In a low growth world for banks, Banco Santander SA can still count on a payoff from its sponsorship of European soccer’s top club competition.
Liverpool, which has won the Champions League five times, takes the field Saturday against London’s Tottenham Hotspur at Atletico de Madrid’s stadium. While the Spanish capital braces for an invasion of English fans — 4,700 police will be on duty to keep order — Santander sees the final as a business opportunity.
Every euro invested in its sponsorship of the Champions League yields three to five euros in terms of the value of marketing exposure, said a person familiar with the bank’s sponsorship activities, who asked not to be named because the information is private. Santander’s gamble is that paying fees to sponsor top sporting events such as the Champions League will draw in customers in and raise its profile.
“There’s very good research that shows sponsoring prestige events leads to your brand getting associated with that prestige, so it’s easy to see why this is attractive for Santander,” said Antony Poole, associate professor of marketing at EADA business school in Barcelona. “It’s not just the sponsorship, it’s everything else you can do around it.”
Santander’s top three markets — Brazil, Spain and the U.K. — are crazy about soccer. The final will be shown in 200 countries worldwide, generating about 1 billion social media and UEFA web and app activations, according to UEFA. That multiplies the scope for Santander to get its name in front of consumers.
Two of the countries — Spain and the U.K. — have proved problematic for Santander’s banking business as an ultra-low interest rate environment makes it hard for the bank to build revenue in its home market and Brexit clouds the outlook for the British economy. Shares in Santander are little changed this year and about in line with the Euro STOXX Banks Price Index.
Even so, sports sponsorship is one way to improve cost efficiency and bolster the bank’s brand, said Juan Manuel Cendoya, the bank’s senior executive vice president of communications, corporate marketing and research, in a phone interview. The lender was able to cut marketing expenses by 15% last year, in part because of the effectiveness of its sport sponsorship investments, he said.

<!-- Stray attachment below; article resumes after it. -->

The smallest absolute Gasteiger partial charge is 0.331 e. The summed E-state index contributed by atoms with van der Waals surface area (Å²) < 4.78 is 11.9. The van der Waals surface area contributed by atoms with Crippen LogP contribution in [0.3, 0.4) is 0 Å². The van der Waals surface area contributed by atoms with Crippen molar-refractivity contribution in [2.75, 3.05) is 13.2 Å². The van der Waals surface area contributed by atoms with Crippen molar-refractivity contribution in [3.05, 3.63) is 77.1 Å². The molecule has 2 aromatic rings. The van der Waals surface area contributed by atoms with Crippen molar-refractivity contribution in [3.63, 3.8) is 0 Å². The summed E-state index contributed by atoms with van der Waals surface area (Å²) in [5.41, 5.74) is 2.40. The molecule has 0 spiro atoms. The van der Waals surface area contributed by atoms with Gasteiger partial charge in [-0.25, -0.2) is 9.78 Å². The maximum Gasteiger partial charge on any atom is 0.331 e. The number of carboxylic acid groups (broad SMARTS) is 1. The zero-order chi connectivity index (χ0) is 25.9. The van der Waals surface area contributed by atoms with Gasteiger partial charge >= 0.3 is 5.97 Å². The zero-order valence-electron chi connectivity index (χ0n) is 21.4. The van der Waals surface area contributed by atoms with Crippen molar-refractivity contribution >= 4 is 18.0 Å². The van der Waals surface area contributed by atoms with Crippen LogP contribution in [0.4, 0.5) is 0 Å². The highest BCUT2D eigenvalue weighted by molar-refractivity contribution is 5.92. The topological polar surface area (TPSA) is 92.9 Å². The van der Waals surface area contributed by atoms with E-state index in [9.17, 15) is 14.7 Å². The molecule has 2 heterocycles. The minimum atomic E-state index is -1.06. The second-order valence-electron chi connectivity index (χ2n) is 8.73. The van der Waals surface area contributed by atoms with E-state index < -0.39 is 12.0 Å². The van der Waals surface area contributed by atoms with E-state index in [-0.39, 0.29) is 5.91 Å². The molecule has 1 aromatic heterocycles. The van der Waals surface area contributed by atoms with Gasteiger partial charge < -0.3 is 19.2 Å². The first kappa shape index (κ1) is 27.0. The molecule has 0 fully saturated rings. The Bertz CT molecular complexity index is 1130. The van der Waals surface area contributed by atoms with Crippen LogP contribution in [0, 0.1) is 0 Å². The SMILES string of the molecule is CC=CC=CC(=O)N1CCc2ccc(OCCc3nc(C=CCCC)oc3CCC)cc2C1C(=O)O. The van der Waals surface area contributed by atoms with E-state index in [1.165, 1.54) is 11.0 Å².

“This has a very powerful influence in terms of image, awareness and commercial and business efffects,” Cendoya said.
Santander’s recent focus on soccer comes as it wound down its eight-year sponsorship of the Ferrari racing team and corporate agreements with Formula 1.
The bank has sponsored football competitions in Latin America and this year extended its accord for La Liga, the Spanish league that’s home to Real Madrid and Barcelona, to include the 2020-2021 season. They are the biggest clubs in the sport in terms of the amount of revenue they earn, according to Deloitte.
Sometimes relationships built through sport can help win banking business. Santander’s sponsorship of Ferrari put the lenders’s name on the chassis of the Italian automaker’s Formula 1 supercar. It also helped the bank land a top role in Ferrari’s initial public offering in 2015.
The bank is getting into the spirit of the final, hiring sightseeing buses for fans and an arena in Madrid’s Central square to showcase famous moments from the competition’s history. Overseeing the festivities will be Ronaldo Nazario, the Brazilian star who is Santander’s sponsorship ambassador.
Other corporate sponsors UEFA’s Champion’s League include Nissan, Mastercard and Heineken. Madrid is preparing for an overflow of Liverpool and Spurs supporters far in excess of the 16,613 tickets allocated to each finalist.